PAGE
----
Art Walk to teach artists what they don’t learn in art school

Whether you’re a full-blown art-o-holic nurturing an art habit, or a raw newbie with four bare walls, the annual Art Walk will have something for you when the streets of Old Strathcona turn into a mammoth studio visit this weekend.

Friday through Sunday, art-o-holics will revel in the opportunity to not only view acres of work by 380 artists, but poke through sketch books and quiz the artists face-to-face.

Kim Fjordbotten, owner of the Paint Spot art supply store, has organized the event for all of its 17 years. She says, “Even the people who say, ‘I don’t know anything about art, but I know what I like’, will find their tastes are a lot broader than they had imagined.”

How broad those tastes are going to be will be determined by the artists stretched along some four kilometres of sidewalks. A large number of the artists come from art programs around Edmonton – including the University of Alberta and Grant MacEwan University. Artists have to pay from $40 to 100 for a patch of sidewalk, depending on the location, and Fjordbotten guesses that over $125,000 worth of art will be sold. “We have some people who’ve only made $5, but I think the average is about $800. I’ve seen anywhere from $20 to $30 for prints, and you see a lot in the $100 to $200 range, but established artists go up to $5,000 and they sell.”

You can get a sense for yourself of the range of art by browsing their index.

The Walk will feature a couple of new wrinkles this year. A new tent area will block off 105 Street for the half block north of Whyte, and for the first time, there’ll be a holdover  exhibition – a la the Fringe, determined by people’s choice and displayed at the Daffodil Gallery. While the holdover concept and the blocked-off street are something that the Art Walk and the Fringe share, they also share the same selection process – no jurying, no cherry-picking. Fjordbotten explains that while art appreciators of all stripes will have lots to look at, the artists benefit, too.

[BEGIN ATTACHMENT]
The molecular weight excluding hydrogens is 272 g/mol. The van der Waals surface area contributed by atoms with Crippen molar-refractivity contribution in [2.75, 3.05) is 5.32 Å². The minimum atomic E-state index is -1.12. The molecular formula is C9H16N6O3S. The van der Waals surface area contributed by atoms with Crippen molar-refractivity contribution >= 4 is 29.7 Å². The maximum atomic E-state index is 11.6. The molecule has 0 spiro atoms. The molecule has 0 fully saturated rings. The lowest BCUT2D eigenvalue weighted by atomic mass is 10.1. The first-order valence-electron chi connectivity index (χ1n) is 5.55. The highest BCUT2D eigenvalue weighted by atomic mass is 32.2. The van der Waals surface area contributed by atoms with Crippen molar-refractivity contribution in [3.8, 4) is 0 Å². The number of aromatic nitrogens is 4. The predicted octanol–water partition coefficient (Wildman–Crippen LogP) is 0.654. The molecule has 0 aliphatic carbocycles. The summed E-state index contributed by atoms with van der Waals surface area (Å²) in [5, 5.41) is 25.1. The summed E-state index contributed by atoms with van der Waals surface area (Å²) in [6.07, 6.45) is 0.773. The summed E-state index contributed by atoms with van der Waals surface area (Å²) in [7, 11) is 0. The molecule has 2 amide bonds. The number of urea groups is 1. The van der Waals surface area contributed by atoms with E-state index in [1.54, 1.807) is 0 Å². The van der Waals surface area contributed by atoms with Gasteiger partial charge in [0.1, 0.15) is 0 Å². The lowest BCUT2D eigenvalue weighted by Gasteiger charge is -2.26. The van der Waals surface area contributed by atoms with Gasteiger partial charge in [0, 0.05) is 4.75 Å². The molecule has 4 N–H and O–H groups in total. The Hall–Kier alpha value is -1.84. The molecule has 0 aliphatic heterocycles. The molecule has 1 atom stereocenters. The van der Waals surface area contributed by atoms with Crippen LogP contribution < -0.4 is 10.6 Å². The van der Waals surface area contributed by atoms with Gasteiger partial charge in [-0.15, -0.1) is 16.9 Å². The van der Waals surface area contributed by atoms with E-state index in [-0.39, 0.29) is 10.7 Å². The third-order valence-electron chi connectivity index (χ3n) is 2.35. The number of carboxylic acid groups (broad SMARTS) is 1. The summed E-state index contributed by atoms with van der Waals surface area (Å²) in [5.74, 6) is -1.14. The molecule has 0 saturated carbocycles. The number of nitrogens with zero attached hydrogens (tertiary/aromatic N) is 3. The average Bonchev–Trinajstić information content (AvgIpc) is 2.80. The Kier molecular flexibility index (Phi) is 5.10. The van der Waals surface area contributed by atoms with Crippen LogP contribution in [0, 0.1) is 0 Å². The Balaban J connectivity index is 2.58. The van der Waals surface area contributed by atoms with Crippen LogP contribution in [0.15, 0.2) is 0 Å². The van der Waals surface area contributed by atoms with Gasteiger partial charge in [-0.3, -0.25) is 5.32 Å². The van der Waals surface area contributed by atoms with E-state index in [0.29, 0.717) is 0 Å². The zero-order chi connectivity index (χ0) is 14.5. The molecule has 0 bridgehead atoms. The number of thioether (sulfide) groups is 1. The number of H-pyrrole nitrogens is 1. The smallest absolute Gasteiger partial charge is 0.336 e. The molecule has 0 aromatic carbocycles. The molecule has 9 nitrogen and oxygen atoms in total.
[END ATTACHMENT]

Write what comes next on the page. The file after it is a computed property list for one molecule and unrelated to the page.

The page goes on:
“My goal is to give an artist the exposure so that they can get picked up by a gallery, or even that they understand what galleries do,” she says. “Once you’re out on the Avenue and you’re organized enough to do it, it really is a crash course on the professional side of being an artist. You have to have business cards and figure out how to talk about your work, set up an inventory and even make sure you have titles – all those little steps they don’t teach you at art school.”

The Walk gets cruised by public and private galleries trolling for talent, so, she says that they set guidelines to ensure that the art remains the focus.

“About Year Six we noticed that it had become something of an artisan show – the art was becoming a backdrop to crafts.” Now, they ask exhibitors to show 75 per cent “creative works, paintings, drawing, sculpture,” while the remaining 25 per cent can be related items, such as jewelry and cards and prints, as well as functional artisan pieces, i.e, crafts.

“We don’t want it to be too commercial,” Fjordbotten says. “We do workshops at the Paint Spot and tell the artists to paint what interests them, because that’s what shows well, as opposed to painting what they think will sell.”

And after 16 years of running the Walk, Fjordbotten is unsure whose appreciation touches her more ― the art buyer or the artist. “I don’t know which is more exciting, to find someone who’s just sold their first piece, or someone who’s just bought their first piece.”